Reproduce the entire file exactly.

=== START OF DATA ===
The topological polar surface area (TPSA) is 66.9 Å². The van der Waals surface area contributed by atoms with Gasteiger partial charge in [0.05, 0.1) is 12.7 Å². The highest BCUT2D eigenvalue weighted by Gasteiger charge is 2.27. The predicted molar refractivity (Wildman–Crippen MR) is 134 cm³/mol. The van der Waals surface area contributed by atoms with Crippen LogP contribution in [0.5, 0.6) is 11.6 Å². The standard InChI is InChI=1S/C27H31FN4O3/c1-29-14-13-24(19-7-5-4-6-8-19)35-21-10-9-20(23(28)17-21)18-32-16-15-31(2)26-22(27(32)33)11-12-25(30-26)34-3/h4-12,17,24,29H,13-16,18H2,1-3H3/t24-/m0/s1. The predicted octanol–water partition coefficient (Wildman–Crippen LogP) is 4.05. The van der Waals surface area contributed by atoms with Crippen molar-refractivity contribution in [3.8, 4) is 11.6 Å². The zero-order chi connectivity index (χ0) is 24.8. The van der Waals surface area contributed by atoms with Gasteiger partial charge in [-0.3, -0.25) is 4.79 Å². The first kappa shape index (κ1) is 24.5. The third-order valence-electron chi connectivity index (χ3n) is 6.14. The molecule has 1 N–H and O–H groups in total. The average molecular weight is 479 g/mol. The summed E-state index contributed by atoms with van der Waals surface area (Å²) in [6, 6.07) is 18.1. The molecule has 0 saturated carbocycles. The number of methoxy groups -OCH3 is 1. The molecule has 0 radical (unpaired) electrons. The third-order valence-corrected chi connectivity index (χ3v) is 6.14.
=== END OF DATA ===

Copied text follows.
The topological polar surface area (TPSA) is 66.9 Å². The van der Waals surface area contributed by atoms with Gasteiger partial charge in [0.05, 0.1) is 12.7 Å². The highest BCUT2D eigenvalue weighted by Gasteiger charge is 2.27. The predicted molar refractivity (Wildman–Crippen MR) is 134 cm³/mol. The van der Waals surface area contributed by atoms with Crippen LogP contribution in [0.5, 0.6) is 11.6 Å². The standard InChI is InChI=1S/C27H31FN4O3/c1-29-14-13-24(19-7-5-4-6-8-19)35-21-10-9-20(23(28)17-21)18-32-16-15-31(2)26-22(27(32)33)11-12-25(30-26)34-3/h4-12,17,24,29H,13-16,18H2,1-3H3/t24-/m0/s1. The predicted octanol–water partition coefficient (Wildman–Crippen LogP) is 4.05. The van der Waals surface area contributed by atoms with Crippen molar-refractivity contribution in [3.8, 4) is 11.6 Å². The zero-order chi connectivity index (χ0) is 24.8. The van der Waals surface area contributed by atoms with Gasteiger partial charge in [-0.3, -0.25) is 4.79 Å². The first kappa shape index (κ1) is 24.5. The third-order valence-electron chi connectivity index (χ3n) is 6.14. The molecule has 1 N–H and O–H groups in total. The average molecular weight is 479 g/mol. The summed E-state index contributed by atoms with van der Waals surface area (Å²) in [6, 6.07) is 18.1. The molecule has 0 saturated carbocycles. The number of methoxy groups -OCH3 is 1. The molecule has 0 radical (unpaired) electrons. The third-order valence-corrected chi connectivity index (χ3v) is 6.14.